What effect does AI have on personal finance?

3 min read
finance application

Artificial intelligence is a vast and complicated field. AI can range from simple algorithmic functions to neural capabilities that might someday even simulate consciousness, and yet we often take it for granted in our daily lives. AI and machine learning processes now power many of our financial technology (fintech) services and connect investors with a broader range of quick solutions. 

For personal finance, AI works wonders. It can change the way you plan and budget for the future by automating the tedious elements, monitoring the issues, and improving the outcomes that comprise personal finance. 

Here are some of the most promising applications of AI in personal finance. 

Automating the tedious

Whenever AI comes up, the topic of automation isn’t far behind. This is because AI by its nature creates automation potential. AI is typically defined as software that performs a function previously thought of as requiring a level of human-like intelligence. As you might imagine, this definition encompasses a broad range of applications. However, it’s automation that triggers the biggest reaction from the public — and for good reason. 

Automation has the potential to displace workers and cause an economic shift. Though some experts estimate that AI automation will create more jobs than it ends, there is no doubt that thousands of workers will find it impossible to transition into a new kind of workforce. 

When it comes to personal finance, however, AI automation can take over tedious things. Creating a working budget requires a lot of calculations and consideration of variables. Rather than carefully monitoring such a budgeting plan yourself, you can apply the help of AI software to craft solutions for you and automate best practices. 

Building an automated savings plan is one of the best steps you can take when saving for a downpayment. That’s because an automated plan is harder to neglect or put off for another month. Artificial intelligence defies expectations by more easily solving problems that are hard for humans—like sticking to a budget. It’s the things humans find relatively easily—like not bumping into things—that give machines a harder time.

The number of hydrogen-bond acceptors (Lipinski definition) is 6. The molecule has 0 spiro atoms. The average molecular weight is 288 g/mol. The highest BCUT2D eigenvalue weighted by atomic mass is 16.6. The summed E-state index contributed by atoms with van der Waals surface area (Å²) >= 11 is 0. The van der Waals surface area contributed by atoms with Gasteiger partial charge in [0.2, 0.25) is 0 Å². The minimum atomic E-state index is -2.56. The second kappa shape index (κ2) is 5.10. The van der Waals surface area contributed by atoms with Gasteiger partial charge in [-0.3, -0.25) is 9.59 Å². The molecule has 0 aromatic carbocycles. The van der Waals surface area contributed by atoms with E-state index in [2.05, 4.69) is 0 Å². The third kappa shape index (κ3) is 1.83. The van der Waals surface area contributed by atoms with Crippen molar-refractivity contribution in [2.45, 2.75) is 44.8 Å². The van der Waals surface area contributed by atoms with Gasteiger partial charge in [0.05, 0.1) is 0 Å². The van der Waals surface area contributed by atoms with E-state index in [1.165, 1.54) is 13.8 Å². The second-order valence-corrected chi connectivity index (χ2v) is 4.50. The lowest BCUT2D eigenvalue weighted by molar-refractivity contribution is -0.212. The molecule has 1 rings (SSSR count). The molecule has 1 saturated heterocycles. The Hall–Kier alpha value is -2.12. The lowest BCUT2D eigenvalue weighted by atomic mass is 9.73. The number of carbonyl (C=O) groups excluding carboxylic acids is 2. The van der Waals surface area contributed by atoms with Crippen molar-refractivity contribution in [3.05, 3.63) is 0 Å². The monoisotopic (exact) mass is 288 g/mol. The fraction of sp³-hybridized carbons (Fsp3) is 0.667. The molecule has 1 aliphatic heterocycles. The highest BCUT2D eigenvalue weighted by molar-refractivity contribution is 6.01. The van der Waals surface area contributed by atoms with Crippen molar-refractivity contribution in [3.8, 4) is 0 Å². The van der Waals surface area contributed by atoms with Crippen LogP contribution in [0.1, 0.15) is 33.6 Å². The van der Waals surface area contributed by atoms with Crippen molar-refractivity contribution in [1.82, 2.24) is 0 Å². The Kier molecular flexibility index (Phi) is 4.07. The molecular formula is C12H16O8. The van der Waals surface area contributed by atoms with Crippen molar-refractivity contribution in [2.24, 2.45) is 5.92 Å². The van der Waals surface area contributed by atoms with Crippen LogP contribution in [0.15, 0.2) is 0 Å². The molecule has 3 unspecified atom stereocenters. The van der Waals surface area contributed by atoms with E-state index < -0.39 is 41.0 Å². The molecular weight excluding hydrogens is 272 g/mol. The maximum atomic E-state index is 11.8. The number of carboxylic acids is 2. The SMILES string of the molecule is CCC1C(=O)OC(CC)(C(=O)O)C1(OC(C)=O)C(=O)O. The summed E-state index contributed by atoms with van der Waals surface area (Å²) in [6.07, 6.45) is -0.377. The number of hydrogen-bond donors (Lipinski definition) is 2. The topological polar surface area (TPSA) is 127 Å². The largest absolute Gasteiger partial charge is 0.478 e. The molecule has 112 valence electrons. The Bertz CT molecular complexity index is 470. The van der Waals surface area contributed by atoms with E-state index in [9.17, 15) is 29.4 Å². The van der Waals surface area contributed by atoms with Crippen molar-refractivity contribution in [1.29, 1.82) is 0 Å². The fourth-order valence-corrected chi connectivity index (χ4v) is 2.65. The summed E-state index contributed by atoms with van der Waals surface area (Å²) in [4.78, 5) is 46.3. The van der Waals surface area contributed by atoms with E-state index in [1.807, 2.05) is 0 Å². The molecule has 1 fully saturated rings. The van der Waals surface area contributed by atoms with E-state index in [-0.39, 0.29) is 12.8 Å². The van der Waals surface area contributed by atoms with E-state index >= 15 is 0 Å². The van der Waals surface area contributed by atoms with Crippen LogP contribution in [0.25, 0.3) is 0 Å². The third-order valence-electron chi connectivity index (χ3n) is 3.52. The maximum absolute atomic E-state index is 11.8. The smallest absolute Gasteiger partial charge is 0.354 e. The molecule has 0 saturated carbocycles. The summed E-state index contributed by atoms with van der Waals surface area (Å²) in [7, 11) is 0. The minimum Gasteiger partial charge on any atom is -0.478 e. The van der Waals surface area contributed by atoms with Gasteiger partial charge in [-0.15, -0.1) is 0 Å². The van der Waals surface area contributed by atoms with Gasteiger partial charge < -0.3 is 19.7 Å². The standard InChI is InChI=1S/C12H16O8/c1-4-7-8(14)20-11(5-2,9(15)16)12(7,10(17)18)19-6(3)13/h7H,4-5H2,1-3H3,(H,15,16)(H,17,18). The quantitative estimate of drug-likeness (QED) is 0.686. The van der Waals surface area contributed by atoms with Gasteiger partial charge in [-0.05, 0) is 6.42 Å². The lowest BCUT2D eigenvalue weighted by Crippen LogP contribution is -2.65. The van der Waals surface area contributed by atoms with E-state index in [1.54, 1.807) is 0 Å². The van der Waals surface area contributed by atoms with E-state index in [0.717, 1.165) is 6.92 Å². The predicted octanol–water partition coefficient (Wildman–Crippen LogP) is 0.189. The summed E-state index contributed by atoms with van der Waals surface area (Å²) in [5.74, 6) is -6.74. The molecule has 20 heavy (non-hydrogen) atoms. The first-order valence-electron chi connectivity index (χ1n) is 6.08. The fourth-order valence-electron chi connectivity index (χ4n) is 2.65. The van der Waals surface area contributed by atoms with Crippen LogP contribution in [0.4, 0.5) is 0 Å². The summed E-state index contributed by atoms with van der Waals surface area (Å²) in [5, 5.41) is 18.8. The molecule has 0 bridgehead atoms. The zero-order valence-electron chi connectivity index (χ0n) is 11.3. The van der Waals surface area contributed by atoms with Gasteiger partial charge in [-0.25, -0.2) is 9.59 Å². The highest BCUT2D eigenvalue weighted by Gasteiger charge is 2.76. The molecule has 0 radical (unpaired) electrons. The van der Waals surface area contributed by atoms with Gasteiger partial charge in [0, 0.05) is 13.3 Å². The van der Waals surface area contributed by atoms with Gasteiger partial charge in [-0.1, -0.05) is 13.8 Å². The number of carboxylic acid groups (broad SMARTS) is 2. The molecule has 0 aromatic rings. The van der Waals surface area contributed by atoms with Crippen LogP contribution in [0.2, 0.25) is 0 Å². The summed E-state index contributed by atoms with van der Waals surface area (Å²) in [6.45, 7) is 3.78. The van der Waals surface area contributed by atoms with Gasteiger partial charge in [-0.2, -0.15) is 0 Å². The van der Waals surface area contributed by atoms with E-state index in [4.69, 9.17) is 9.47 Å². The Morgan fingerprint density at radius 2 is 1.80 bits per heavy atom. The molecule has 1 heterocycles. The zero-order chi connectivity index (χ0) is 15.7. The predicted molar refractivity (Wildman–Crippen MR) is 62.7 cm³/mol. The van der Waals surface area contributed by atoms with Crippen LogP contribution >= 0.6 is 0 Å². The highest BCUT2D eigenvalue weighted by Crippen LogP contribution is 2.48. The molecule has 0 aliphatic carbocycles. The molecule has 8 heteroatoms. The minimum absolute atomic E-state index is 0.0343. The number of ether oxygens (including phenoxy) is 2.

While it can’t automate everything, AI can take much of the hassle out of making and sticking to a budget. From there, it can also help you monitor potential issues with your personal finances. 

Monitoring the issues

One of the most promising features of AI is its ability to monitor systems and react to certain circumstances. Financial institutions are leveraging the power of this tool to offer unprecedented self-service solutions for their customers. Typically, this takes the form of mobile applications that track spending and alert users to likely instances of fraud.

AI makes this possible by modeling thousands of instances of fraud, then examining incoming data for warning signs in real-time. The system looks for information like purchase amount, card, and a user’s location. From here, it can get a better sense of how someone manages their personal finances so that fraudulent activity becomes clear. 

Teradata is an example of an AI firm that offers financial technology solutions to its clients. In one instance, Teradata helped Dankse Bank bring its processes in line with modern industry while reducing the 1,200 false positives in fraud detection the bank had previously experienced. 

By offering individuals transparency and alertness over their finances, AI is acting to enhance the human experience. It offers each of us the ability to monitor and act on our financial data from the convenience of a smartphone. With these constantly advancing tools, individuals can improve their financial outcomes in a variety of ways. 

Improving financial outcomes

AI can be the key to a financially independent future for users who apply it with care and attention to detail. Like all financial tools, AI can have mixed results if not created and executed clearly. You should treat your use of AI in fintech the way you’d treat a digital will: by drafting clear instructions about what you’d like it to do then inventorying every point of value.